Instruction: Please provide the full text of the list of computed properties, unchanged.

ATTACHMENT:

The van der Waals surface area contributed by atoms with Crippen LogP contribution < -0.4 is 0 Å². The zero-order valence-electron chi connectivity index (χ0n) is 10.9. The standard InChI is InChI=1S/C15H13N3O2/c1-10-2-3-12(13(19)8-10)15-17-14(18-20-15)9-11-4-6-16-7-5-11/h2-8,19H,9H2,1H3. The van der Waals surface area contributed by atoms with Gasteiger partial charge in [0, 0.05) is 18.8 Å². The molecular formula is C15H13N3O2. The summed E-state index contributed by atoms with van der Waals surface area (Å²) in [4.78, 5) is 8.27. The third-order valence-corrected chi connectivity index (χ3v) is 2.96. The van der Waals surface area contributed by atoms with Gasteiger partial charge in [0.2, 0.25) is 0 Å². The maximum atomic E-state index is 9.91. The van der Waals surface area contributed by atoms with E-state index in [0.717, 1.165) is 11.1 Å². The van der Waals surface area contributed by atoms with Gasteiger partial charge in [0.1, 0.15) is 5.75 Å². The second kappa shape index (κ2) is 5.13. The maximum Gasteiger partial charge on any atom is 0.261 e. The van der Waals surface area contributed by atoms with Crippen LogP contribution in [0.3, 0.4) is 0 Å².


The van der Waals surface area contributed by atoms with Crippen LogP contribution < -0.4 is 0 Å². The zero-order valence-electron chi connectivity index (χ0n) is 10.9. The standard InChI is InChI=1S/C15H13N3O2/c1-10-2-3-12(13(19)8-10)15-17-14(18-20-15)9-11-4-6-16-7-5-11/h2-8,19H,9H2,1H3. The van der Waals surface area contributed by atoms with Gasteiger partial charge in [0, 0.05) is 18.8 Å². The molecular formula is C15H13N3O2. The summed E-state index contributed by atoms with van der Waals surface area (Å²) in [4.78, 5) is 8.27. The third-order valence-corrected chi connectivity index (χ3v) is 2.96. The van der Waals surface area contributed by atoms with Gasteiger partial charge in [0.2, 0.25) is 0 Å². The maximum atomic E-state index is 9.91. The van der Waals surface area contributed by atoms with E-state index in [0.717, 1.165) is 11.1 Å². The van der Waals surface area contributed by atoms with Gasteiger partial charge in [0.1, 0.15) is 5.75 Å². The second kappa shape index (κ2) is 5.13. The maximum Gasteiger partial charge on any atom is 0.261 e. The van der Waals surface area contributed by atoms with Crippen LogP contribution in [0.3, 0.4) is 0 Å².